The hardy cannabis plant can adapt to a lot of soil types and many successful crops have been harvested without ever paying attention to pH, but it never hurts to check. When growing plants in soil, consider the pH of the water going in and the pH of the soil itself; both of these readings can be taken with a common glass electrode meter; there’s no need for a special soil meter.
Every meter is different, so follow the instructions exactly on how to calibrate and prepare the meter. You should be given two reference solutions—normally at pHs 4 and 7—and a storage solution. It’s very important to never let your electrode dry out. If it does dry out even once, the electrode will be damaged.
A damaged electrode is still marginally functional, but is frustrating to use and inaccurate. Make sure your pH meter has a good storage system; some easily spill and don’t make a seal. You’ll need to rinse the fragile glass electrode between solutions to avoid contamination. Use the cleanest water available, preferably distilled or deionized. A little squirt bottle helps rinsing so you don’t waste the pure water.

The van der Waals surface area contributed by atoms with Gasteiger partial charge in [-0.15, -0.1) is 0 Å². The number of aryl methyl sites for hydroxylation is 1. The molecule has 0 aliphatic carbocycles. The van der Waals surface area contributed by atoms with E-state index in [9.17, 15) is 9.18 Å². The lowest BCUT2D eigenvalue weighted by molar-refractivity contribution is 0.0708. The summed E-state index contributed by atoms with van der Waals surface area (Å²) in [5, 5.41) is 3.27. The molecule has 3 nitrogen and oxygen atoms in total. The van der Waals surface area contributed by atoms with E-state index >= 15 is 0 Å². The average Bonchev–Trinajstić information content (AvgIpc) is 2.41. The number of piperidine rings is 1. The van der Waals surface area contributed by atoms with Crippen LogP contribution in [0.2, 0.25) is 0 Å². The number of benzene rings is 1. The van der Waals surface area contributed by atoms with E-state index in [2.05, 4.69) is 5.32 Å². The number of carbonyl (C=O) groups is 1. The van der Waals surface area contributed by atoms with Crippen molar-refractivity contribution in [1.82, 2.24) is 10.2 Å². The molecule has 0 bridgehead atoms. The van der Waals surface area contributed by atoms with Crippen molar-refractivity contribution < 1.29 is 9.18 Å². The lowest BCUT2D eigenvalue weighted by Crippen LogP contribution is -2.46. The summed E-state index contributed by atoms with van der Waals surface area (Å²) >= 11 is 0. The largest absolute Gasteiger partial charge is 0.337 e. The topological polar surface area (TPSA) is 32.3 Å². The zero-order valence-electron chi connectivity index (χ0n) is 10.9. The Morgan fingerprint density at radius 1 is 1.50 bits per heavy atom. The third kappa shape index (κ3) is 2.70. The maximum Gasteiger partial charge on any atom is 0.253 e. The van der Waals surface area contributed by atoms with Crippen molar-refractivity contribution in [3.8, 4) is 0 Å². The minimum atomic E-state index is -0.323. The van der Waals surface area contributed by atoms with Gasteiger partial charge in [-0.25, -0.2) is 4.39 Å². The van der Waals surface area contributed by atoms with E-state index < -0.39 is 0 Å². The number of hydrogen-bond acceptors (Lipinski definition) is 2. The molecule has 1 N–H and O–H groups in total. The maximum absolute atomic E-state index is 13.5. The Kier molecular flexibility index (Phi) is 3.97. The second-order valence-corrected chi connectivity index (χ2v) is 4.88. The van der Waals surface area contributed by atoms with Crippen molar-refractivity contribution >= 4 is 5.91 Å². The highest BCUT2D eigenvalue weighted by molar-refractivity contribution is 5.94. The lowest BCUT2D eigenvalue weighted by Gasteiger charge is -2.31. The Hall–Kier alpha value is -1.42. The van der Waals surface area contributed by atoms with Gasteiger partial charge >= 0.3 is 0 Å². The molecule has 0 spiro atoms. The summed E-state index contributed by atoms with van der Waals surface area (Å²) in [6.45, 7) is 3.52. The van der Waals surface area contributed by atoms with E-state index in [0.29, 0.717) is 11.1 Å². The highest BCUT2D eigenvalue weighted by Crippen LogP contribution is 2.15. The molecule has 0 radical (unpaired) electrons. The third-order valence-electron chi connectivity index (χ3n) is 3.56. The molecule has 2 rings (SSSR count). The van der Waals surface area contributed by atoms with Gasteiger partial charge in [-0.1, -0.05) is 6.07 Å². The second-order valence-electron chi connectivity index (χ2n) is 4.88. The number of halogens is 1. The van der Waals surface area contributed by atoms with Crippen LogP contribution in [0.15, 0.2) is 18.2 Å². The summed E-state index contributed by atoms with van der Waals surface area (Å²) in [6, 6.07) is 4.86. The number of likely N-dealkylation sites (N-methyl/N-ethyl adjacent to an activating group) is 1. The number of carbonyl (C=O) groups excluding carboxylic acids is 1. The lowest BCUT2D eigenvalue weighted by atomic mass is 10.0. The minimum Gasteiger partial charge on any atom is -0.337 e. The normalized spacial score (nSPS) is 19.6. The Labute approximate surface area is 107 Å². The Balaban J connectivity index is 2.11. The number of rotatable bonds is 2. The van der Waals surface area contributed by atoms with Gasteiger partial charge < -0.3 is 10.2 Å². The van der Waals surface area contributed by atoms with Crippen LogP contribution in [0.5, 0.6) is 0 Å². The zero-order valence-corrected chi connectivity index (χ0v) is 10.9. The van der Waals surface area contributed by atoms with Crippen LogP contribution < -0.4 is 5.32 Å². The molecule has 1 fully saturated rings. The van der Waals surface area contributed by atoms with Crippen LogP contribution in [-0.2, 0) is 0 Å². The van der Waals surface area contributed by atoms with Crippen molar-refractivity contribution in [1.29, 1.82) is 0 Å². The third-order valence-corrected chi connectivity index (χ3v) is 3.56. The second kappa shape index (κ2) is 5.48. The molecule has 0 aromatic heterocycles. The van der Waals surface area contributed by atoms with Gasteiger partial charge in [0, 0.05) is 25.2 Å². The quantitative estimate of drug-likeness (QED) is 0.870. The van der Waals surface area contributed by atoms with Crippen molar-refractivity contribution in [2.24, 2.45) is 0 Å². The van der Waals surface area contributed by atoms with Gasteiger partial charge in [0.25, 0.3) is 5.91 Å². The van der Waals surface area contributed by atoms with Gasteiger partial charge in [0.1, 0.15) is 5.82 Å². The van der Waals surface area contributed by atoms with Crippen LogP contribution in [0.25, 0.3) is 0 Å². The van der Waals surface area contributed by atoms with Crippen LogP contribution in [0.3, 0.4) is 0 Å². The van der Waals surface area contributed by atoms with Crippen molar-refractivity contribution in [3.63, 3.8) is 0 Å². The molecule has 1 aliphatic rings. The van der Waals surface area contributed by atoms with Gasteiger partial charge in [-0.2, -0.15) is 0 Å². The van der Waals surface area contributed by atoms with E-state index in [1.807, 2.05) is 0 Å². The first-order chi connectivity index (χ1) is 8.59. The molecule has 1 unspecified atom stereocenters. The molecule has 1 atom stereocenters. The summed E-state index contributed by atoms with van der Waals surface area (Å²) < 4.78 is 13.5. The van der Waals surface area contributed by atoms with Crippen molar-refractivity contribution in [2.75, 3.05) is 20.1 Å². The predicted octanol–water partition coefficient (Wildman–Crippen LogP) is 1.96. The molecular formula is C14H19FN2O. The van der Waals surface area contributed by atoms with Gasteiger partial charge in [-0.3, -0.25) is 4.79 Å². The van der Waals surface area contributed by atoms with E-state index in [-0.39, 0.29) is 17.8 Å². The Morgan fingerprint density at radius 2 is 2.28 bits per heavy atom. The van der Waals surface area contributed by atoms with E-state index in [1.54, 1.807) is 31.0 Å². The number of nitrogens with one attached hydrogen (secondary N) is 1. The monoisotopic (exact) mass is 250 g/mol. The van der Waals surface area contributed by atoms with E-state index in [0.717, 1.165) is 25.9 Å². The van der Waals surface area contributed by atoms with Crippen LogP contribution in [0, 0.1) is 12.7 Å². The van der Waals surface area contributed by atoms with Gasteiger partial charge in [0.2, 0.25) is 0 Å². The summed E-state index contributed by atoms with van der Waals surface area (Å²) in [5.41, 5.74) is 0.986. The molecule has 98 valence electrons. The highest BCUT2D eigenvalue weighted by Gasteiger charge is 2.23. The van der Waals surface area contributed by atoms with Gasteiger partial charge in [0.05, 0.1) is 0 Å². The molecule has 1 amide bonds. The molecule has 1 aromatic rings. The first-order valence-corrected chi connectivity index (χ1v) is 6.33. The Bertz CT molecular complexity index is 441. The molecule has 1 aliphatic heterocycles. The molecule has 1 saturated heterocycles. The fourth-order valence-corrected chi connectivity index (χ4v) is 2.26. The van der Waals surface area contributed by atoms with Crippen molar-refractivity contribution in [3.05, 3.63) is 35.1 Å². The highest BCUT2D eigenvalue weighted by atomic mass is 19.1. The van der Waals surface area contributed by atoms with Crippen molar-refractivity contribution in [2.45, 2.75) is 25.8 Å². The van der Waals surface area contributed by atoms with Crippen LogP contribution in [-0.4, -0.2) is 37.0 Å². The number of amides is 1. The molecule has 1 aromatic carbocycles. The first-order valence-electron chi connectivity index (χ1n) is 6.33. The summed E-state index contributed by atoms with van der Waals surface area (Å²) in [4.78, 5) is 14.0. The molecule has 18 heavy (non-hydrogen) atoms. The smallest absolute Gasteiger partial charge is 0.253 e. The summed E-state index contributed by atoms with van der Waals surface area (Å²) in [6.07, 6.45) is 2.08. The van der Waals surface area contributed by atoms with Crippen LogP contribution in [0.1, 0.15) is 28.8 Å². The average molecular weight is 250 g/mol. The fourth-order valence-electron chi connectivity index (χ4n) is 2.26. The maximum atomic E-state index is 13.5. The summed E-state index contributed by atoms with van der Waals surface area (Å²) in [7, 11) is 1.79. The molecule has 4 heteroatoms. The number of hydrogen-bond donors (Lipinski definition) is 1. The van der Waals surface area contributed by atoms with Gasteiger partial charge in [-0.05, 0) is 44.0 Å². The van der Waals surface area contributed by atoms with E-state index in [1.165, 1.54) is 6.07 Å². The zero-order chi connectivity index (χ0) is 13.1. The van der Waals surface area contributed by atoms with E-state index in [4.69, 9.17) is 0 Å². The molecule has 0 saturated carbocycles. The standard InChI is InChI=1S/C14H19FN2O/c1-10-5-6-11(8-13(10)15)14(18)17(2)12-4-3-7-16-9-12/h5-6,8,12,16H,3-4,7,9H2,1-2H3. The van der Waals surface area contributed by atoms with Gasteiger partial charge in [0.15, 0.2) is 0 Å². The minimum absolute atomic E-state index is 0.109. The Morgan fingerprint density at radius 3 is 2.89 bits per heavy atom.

In order to measure the pH of your soil, put about 20 mL of dry soil in a plastic cup with 40 mL of the same pure water you’ll use to rinse the pH probe, give it a swirl, then take a measurement after a half an hour. Make sure that everything has settled before dipping the meter in so it doesn’t get dirty.
Even if you don’t have the best pH meter, handling it right and doing things consistently will give you the accuracy you need. Probes that you can stick right into the ground make checking soil more convenient, but aren’t completely necessary.
There’s a lot of debate online about whether or not to check the pH of soil runoff. pH of the runoff tends to be lower than water going in, but it shouldn’t drop too much. Runoff water can give you a gauge of the soil pH, but for a truer reading, check the soil itself.
If you do choose to measure soil runoff, make sure the probe doesn’t get damaged. Runoff is a soup of different components that can coat the glass bulb and throw off future readings. You can use an electrode cleaning solution, but it’s a good idea to avoid murky waters.
A note about distilled or deionized water: don’t worry if its pH is a little low. Carbon dioxide dissolves in water and drops pH by forming carbonic acid. The deionized water is so pure that a small amount of CO2 pushes the pH down to five. Once you mix it with anything that little bit doesn’t make a difference.
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